GRAND RAPIDS — A line was forming outside on the morning of HopCat’s sixth anniversary, but owner Mark Sellers was concerned first of all with the crowd inside.
“When we opened,” he told the congregation of about 25 employees, “I didn’t even know if we’d make it to one year. Now we’ve made it six years, and we’re setting records every year, and that’s thanks to all of you.
“Now get to work!” he added wryly, and opened the doors for the anniversary celebration. The all-day event featured limited release stouts, free “crack fries,” and a crack fry eating contest so intense that an impromptu halftime was needed to help the kitchen keep up.
It was clearly a successful day for one of the most celebrated beer bars in the country. But while success has become the standard outcome for everything HopCat does, it wasn’t exactly what Sellers planned for at the beginning.
Sellers just wanted the place to stay afloat at first. He didn’t anticipate the craft beer craze. He wasn’t thinking that far ahead. “I told my manager,” he recalled, “that my goal [for the first year] was to break even so I could have a bar to hang out in.”
The vision was a place for “the true beer geeks,” a place that emphasized craft and kept out corporatized macrobrews. People told Sellers it would never work. “I got lucky, I guess,” he said.
Whatever caused it — luck, intuition or maybe just good taste — Sellers isn’t too concerned about his personal success with HopCat. He’s most gratified by the prosperity it has brought to others. Between HopCat and the other bars he owns (under the umbrella of Barfly Ventures), Sellers employs more than 430 people who have made over $7 million in wages since he opened HopCat in 2008. “It really gives me a sense of pride that I’ve given that many people a way to make a living,” he said.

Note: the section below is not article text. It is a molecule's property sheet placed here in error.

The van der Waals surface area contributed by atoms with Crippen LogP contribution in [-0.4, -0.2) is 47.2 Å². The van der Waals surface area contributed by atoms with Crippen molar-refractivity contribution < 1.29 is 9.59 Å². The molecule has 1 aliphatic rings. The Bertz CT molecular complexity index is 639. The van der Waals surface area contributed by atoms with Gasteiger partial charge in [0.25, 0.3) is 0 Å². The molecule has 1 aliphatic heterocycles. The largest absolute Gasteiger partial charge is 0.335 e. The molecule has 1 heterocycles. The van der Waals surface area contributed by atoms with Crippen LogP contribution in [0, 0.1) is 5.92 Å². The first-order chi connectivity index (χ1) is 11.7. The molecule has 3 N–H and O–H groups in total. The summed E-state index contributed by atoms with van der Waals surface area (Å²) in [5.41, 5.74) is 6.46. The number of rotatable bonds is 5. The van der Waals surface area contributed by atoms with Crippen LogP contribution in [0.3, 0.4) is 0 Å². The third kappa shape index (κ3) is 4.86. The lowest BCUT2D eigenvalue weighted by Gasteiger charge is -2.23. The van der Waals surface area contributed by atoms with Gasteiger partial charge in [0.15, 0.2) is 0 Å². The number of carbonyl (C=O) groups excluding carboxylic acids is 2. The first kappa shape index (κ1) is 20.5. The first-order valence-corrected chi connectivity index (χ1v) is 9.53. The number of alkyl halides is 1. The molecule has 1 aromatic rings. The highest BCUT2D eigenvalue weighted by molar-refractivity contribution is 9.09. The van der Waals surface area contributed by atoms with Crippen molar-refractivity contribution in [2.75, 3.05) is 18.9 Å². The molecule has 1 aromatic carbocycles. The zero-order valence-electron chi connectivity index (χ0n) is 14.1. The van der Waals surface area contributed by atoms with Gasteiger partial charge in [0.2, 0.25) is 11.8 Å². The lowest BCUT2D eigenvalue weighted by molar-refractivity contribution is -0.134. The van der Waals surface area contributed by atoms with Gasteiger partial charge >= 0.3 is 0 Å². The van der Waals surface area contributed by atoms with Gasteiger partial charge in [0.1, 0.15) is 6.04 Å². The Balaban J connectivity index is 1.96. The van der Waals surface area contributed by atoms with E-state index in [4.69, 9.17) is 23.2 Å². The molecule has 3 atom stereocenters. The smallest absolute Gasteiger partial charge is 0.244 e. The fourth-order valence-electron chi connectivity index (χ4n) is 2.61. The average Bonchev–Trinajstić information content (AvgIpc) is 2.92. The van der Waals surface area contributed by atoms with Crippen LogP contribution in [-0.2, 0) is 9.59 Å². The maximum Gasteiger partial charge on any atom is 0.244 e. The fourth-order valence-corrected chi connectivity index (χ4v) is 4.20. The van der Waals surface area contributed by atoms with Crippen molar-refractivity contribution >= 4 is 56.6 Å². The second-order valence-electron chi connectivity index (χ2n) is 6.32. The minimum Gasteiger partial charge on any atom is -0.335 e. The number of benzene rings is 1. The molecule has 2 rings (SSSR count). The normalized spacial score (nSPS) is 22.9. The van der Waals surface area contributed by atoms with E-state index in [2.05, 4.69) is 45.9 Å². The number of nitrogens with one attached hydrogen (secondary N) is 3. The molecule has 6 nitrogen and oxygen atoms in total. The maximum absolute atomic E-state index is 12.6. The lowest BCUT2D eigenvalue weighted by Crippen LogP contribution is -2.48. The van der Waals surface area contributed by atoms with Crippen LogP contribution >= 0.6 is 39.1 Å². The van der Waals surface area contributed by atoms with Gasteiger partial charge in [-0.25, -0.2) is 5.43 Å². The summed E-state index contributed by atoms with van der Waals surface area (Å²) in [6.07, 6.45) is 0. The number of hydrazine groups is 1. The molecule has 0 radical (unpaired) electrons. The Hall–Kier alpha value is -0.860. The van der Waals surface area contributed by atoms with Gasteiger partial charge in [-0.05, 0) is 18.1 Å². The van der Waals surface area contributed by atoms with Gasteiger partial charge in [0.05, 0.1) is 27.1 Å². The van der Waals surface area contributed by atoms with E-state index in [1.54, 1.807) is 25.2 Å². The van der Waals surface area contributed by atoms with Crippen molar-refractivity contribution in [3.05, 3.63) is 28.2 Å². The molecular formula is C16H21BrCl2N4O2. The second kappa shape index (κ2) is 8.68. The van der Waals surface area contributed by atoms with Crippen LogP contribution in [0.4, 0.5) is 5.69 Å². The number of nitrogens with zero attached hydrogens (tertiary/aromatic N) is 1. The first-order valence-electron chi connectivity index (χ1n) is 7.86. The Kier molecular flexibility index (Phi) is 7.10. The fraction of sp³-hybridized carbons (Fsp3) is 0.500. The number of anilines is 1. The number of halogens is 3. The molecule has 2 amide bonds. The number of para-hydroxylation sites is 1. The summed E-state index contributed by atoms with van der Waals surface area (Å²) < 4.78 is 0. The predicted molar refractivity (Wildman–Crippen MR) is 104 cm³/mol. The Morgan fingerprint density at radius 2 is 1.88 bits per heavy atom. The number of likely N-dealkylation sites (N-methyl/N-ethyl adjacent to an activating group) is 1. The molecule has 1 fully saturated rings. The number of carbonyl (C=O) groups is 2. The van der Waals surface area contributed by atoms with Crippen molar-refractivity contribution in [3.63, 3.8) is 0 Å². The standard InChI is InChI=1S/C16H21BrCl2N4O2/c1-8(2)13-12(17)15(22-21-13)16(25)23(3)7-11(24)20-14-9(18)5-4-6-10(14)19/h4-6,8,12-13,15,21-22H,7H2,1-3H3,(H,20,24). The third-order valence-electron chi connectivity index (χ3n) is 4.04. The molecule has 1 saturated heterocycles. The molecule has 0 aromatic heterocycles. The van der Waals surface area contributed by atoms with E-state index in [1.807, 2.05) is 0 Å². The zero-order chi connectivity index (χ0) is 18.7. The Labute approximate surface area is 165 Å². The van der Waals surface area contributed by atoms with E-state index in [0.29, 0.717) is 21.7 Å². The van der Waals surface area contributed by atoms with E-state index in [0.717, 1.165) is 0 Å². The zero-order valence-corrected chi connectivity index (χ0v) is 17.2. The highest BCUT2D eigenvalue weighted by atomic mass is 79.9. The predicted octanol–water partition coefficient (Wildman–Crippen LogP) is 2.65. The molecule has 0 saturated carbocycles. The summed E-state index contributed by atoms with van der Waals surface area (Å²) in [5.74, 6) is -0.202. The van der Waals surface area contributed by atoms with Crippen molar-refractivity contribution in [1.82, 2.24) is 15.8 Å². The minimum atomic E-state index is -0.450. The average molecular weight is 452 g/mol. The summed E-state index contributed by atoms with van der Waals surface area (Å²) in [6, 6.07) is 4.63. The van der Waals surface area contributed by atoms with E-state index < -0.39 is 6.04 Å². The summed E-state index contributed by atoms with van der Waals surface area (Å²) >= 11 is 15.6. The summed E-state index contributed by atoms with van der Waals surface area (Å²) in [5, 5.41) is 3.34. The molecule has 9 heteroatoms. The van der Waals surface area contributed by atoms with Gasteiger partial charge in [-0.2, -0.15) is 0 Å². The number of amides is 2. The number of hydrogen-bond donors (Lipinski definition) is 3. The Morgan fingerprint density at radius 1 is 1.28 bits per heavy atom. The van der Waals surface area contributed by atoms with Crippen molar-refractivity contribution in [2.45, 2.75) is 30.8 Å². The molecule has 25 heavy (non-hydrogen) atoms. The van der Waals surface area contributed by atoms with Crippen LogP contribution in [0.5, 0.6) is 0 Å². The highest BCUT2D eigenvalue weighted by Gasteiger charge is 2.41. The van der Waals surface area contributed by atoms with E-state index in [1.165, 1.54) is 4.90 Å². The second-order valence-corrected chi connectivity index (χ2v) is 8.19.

Two of the staff making their living at HopCat are Ernest Richards and Bobby Edgcomb, the brewers behind the spectrum of stouts released for the anniversary. Both enjoy the challenge of brewing for a place where the in-house beers aren’t the only option or even the main attraction. Edgcomb said that, because their beers face more competition, the brewers “have to bring their best” in order to get any attention.
Their best on this occasion was the Oil Rigger, a rich but smooth Russian imperial stout, plus six flavor-infused variations on it: Chocolate raspberry, coffee marshmallow, crème brûlée, molé, orange brandy and vanilla bourbon.
The stout’s full body offered a nice backdrop to each of these flavors, the most popular of which seemed to be the molé, a beer that smells a little like French Toast but finishes with heat from ancho and chipotle chili peppers. Special edition bottles of the standard Oil Rigger were sold to a limited number of customers, but all the flavors (plus 2012 and 2013 brews of the Oil Rigger) were available on draft.
You can expect more crack fries, more brews, and more people to be on hand this time next year for the seventh anniversary. If you can’t wait that long for a HopCat party, though, you’re in luck. Sellers plans to announce the opening of a third HopCat restaurant soon. He wouldn’t say where, exactly, but he would say this: “If you keep going east past East Lansing, you eventually hit another city.”